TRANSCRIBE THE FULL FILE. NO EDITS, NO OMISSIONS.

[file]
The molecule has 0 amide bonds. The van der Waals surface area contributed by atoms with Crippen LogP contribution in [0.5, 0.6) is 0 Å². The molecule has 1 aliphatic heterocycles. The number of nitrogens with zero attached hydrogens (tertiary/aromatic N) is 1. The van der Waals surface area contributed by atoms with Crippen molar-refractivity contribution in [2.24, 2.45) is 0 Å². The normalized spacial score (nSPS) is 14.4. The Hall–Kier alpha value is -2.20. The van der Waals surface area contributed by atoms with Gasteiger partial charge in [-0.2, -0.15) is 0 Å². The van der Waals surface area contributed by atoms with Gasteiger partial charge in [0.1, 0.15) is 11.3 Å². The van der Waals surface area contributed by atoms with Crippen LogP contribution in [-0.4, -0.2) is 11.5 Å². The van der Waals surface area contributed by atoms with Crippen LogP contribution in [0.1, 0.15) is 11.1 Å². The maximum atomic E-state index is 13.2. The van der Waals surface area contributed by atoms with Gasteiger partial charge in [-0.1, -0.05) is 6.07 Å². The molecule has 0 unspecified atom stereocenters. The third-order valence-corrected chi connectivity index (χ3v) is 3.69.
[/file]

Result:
The molecule has 0 amide bonds. The van der Waals surface area contributed by atoms with Crippen LogP contribution in [0.5, 0.6) is 0 Å². The molecule has 1 aliphatic heterocycles. The number of nitrogens with zero attached hydrogens (tertiary/aromatic N) is 1. The van der Waals surface area contributed by atoms with Crippen molar-refractivity contribution in [2.24, 2.45) is 0 Å². The normalized spacial score (nSPS) is 14.4. The Hall–Kier alpha value is -2.20. The van der Waals surface area contributed by atoms with Gasteiger partial charge in [-0.2, -0.15) is 0 Å². The van der Waals surface area contributed by atoms with Gasteiger partial charge in [0.1, 0.15) is 11.3 Å². The van der Waals surface area contributed by atoms with Crippen LogP contribution in [-0.4, -0.2) is 11.5 Å². The van der Waals surface area contributed by atoms with Crippen LogP contribution in [0.1, 0.15) is 11.1 Å². The maximum atomic E-state index is 13.2. The van der Waals surface area contributed by atoms with Gasteiger partial charge in [-0.1, -0.05) is 6.07 Å². The molecule has 0 unspecified atom stereocenters. The third-order valence-corrected chi connectivity index (χ3v) is 3.69.